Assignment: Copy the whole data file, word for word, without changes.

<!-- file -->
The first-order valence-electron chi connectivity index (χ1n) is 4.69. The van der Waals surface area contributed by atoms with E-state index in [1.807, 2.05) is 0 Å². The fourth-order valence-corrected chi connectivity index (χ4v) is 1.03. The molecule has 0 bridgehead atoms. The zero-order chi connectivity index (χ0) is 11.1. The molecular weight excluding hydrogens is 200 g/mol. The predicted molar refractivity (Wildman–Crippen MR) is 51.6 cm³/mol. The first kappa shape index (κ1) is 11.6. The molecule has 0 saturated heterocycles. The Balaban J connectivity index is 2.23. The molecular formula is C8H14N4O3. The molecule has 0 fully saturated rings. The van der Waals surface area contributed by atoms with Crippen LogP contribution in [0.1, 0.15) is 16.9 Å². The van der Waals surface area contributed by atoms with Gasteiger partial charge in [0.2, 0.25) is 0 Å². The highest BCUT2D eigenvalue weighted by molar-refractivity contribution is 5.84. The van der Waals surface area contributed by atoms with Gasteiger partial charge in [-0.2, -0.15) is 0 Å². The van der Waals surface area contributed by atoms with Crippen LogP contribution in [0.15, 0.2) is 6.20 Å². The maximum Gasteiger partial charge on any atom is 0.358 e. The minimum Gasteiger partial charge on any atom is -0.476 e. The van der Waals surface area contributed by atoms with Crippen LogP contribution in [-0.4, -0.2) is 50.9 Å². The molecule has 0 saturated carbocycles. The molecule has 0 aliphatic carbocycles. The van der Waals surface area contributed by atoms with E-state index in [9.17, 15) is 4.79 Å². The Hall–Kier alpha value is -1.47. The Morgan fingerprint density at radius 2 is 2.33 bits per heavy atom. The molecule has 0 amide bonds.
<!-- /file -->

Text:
The first-order valence-electron chi connectivity index (χ1n) is 4.69. The van der Waals surface area contributed by atoms with E-state index in [1.807, 2.05) is 0 Å². The fourth-order valence-corrected chi connectivity index (χ4v) is 1.03. The molecule has 0 bridgehead atoms. The zero-order chi connectivity index (χ0) is 11.1. The molecular weight excluding hydrogens is 200 g/mol. The predicted molar refractivity (Wildman–Crippen MR) is 51.6 cm³/mol. The first kappa shape index (κ1) is 11.6. The molecule has 0 saturated heterocycles. The Balaban J connectivity index is 2.23. The molecular formula is C8H14N4O3. The molecule has 0 fully saturated rings. The van der Waals surface area contributed by atoms with Crippen LogP contribution in [0.1, 0.15) is 16.9 Å². The van der Waals surface area contributed by atoms with Gasteiger partial charge in [0.2, 0.25) is 0 Å². The highest BCUT2D eigenvalue weighted by molar-refractivity contribution is 5.84. The van der Waals surface area contributed by atoms with Gasteiger partial charge in [-0.2, -0.15) is 0 Å². The van der Waals surface area contributed by atoms with Crippen LogP contribution in [0.15, 0.2) is 6.20 Å². The maximum Gasteiger partial charge on any atom is 0.358 e. The minimum Gasteiger partial charge on any atom is -0.476 e. The van der Waals surface area contributed by atoms with Crippen LogP contribution in [-0.4, -0.2) is 50.9 Å². The molecule has 0 saturated carbocycles. The molecule has 0 aliphatic carbocycles. The van der Waals surface area contributed by atoms with E-state index in [9.17, 15) is 4.79 Å². The Hall–Kier alpha value is -1.47. The Morgan fingerprint density at radius 2 is 2.33 bits per heavy atom. The molecule has 0 amide bonds.